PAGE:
Letter to the Editor:
I try to avoid learning life lessons the hard way, but in the case of auto insurance, I clearly was behind the times.
I was recently involved in a car accident…my first in nearly 20 years and the other driver was found to be at fault.
The accident piqued my curiosity about uninsured and unlicensed drivers, so I checked the Burbank Police Department records and discovered some alarming information.
The following are the citation statistics for Burbank covering the period of 1/1/2019 – 7/16/2021:
§ 16028 No Evidence of Insurance: 3,196
§ 12500 Unlicensed Driver: 496
§ 12951 Not In Possession of License: 250
§ 14601 Suspended License: 165
I would presume that for every traffic stop and subsequent citation, the number of actual violations is many times more because only a small fraction of people driving without insurance or a license are pulled over.
My discovery of this information led me to other concerns relating to police protection in our city.
I believe that Burbank needs sharp Police Commissioners who will provide level-headed guidance and recommend policy to stay tough on important issues such as uninsured and unlicensed drivers. The “defund the police” narrative is quite scary to me considering how that has turned out in other cities. Not so good.
Our City cannot be run by people who govern with visceral fear.
The City Council expanded the number of Police Commissioners to seven and on July 13, 2021, the Councilmembers voted to appoint Commissioners from a pool of 27 applicants.
Five of the Police Commission applicants have criminal records and I forwarded those records to the City Council prior to their vote to appoint the new Commissioners. Despite the report, Councilman Jess Talamantes and Councilwoman Sharon Springer voted to appoint one of the individuals who had been charged with alleged domestic violence (PC 415(2)), battery (PC 242) and disturbing the peace (PC 415(2)). Fortunately, the other Council members did not vote for these individuals. I would ask why two Council members would vote to appoint Commissioners with criminal backgrounds. The City confirmed that the criminal records were received before the vote was taken. We all make mistakes in life, however Burbankers deserve the absolute best people on Boards and Commissions. Other applicants had been arrested for alleged lewd conduct, petty theft and solicitation of prostitution. Anyone can go to the courthouse and confirm these facts, however the City Council decided not to ask any person applying for a Board or Commission position about criminal or financial problems in their background.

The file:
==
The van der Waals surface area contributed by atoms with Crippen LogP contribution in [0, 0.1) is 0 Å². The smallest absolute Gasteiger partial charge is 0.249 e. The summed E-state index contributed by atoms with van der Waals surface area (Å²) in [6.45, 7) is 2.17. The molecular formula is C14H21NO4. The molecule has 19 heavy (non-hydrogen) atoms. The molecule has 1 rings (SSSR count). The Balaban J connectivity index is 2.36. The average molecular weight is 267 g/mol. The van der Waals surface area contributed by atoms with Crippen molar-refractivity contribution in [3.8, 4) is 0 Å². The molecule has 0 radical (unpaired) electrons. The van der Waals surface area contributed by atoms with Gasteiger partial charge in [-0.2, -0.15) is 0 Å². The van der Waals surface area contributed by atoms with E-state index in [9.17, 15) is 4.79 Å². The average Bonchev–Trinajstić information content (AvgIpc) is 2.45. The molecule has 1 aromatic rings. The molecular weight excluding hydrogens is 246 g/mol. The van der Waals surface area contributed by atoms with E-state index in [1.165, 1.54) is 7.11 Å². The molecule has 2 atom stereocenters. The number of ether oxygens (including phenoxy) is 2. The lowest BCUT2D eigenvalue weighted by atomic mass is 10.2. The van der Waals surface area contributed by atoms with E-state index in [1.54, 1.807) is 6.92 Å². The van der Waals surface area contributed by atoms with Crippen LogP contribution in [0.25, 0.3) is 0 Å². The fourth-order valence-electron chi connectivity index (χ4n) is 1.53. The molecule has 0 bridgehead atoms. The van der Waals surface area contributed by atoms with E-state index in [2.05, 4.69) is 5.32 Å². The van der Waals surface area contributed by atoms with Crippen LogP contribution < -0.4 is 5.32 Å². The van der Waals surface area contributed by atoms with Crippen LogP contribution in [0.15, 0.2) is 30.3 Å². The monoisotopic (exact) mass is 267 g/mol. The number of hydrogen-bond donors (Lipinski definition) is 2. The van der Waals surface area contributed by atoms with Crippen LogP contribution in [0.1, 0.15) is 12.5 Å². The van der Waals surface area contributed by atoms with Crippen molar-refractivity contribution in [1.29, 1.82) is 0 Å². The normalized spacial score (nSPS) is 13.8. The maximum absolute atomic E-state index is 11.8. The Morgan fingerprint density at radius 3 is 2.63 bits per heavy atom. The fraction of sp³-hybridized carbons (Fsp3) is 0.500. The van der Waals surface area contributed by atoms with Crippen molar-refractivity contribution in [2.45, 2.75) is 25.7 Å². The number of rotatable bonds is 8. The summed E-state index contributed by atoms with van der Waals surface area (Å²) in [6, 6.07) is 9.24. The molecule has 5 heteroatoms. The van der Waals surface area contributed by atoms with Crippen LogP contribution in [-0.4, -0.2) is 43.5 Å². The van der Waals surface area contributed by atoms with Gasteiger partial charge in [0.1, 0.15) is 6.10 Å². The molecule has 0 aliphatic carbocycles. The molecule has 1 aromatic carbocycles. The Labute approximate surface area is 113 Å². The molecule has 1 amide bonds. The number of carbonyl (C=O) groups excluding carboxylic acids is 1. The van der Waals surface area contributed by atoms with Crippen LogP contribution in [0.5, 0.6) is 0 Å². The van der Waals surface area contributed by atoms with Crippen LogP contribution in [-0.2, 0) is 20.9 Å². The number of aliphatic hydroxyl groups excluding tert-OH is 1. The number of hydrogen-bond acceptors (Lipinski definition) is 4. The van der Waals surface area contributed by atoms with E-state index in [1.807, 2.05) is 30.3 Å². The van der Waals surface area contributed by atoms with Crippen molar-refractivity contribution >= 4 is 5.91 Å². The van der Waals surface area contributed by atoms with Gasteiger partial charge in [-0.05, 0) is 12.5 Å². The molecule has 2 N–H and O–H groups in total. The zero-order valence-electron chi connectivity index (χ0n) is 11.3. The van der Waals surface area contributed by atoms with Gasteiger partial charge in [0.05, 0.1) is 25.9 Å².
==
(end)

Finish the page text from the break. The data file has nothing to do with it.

When I asked, I was told the City did not conduct background checks on applicants for the Police Commission.
And the Council did not perform due diligence in their screening and interviewing process. Brian Cutler, a lifetime Burbanker, a war veteran and Magnolia Park small business owner applied for the Burbank Police Commission and only two of the five City Council members contacted him for an interview. This raises questions.
I read that the City is actively working to expand residential housing construction projects in Burbank and that the City’s population is expected to grow to as many as 145,000 residents from the current 103,000 living here today. I am not following the logic of this but in any case, we will need a strong, well-funded police department to ensure we are safe.
One of the biggest drivers of property crime in Burbank is the proliferation of meth addicts. In my volunteer work with the homeless, I have discovered that the vast majority of homeless individuals have an addiction component as a causation for their homelessness.
Christopher Matthew Spencer